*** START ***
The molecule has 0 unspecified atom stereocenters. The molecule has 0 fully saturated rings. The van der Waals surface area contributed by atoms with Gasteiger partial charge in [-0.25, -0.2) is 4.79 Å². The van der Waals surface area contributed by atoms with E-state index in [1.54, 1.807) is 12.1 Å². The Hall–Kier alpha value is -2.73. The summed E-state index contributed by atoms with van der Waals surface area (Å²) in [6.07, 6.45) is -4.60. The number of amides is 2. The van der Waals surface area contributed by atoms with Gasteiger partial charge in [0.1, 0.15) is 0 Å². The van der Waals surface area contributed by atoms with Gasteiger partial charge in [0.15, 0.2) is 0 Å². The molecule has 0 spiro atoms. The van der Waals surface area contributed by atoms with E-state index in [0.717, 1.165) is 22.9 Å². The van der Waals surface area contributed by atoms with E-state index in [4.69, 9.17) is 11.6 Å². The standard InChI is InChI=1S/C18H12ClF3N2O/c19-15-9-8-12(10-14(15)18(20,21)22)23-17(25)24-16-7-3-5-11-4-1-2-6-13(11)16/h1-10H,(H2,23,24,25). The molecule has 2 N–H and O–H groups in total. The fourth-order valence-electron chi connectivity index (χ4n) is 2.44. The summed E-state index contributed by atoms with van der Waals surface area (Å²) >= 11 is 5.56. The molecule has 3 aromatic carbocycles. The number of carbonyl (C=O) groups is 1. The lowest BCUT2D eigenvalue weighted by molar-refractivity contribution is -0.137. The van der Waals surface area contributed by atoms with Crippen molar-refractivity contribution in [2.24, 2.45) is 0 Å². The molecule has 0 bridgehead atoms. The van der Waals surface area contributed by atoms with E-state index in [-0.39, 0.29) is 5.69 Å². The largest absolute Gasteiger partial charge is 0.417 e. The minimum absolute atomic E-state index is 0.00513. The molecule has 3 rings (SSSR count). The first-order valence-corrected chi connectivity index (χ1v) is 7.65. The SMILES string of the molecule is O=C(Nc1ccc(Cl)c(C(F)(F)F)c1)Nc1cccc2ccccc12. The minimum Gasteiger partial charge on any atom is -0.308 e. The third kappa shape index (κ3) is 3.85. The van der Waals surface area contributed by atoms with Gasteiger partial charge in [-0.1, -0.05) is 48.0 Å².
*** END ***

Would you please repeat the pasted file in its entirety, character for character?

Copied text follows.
The molecule has 0 unspecified atom stereocenters. The molecule has 0 fully saturated rings. The van der Waals surface area contributed by atoms with Gasteiger partial charge in [-0.25, -0.2) is 4.79 Å². The van der Waals surface area contributed by atoms with E-state index in [1.54, 1.807) is 12.1 Å². The Hall–Kier alpha value is -2.73. The summed E-state index contributed by atoms with van der Waals surface area (Å²) in [6.07, 6.45) is -4.60. The number of amides is 2. The van der Waals surface area contributed by atoms with Gasteiger partial charge in [0.1, 0.15) is 0 Å². The van der Waals surface area contributed by atoms with Gasteiger partial charge in [0.15, 0.2) is 0 Å². The molecule has 0 spiro atoms. The van der Waals surface area contributed by atoms with E-state index in [0.717, 1.165) is 22.9 Å². The van der Waals surface area contributed by atoms with E-state index in [4.69, 9.17) is 11.6 Å². The standard InChI is InChI=1S/C18H12ClF3N2O/c19-15-9-8-12(10-14(15)18(20,21)22)23-17(25)24-16-7-3-5-11-4-1-2-6-13(11)16/h1-10H,(H2,23,24,25). The molecule has 2 N–H and O–H groups in total. The fourth-order valence-electron chi connectivity index (χ4n) is 2.44. The summed E-state index contributed by atoms with van der Waals surface area (Å²) >= 11 is 5.56. The molecule has 3 aromatic carbocycles. The number of carbonyl (C=O) groups is 1. The lowest BCUT2D eigenvalue weighted by molar-refractivity contribution is -0.137. The van der Waals surface area contributed by atoms with Crippen molar-refractivity contribution in [2.24, 2.45) is 0 Å². The molecule has 0 bridgehead atoms. The van der Waals surface area contributed by atoms with E-state index in [-0.39, 0.29) is 5.69 Å². The largest absolute Gasteiger partial charge is 0.417 e. The minimum absolute atomic E-state index is 0.00513. The molecule has 3 rings (SSSR count). The first-order valence-corrected chi connectivity index (χ1v) is 7.65. The SMILES string of the molecule is O=C(Nc1ccc(Cl)c(C(F)(F)F)c1)Nc1cccc2ccccc12. The minimum Gasteiger partial charge on any atom is -0.308 e. The third kappa shape index (κ3) is 3.85. The van der Waals surface area contributed by atoms with Gasteiger partial charge in [-0.1, -0.05) is 48.0 Å².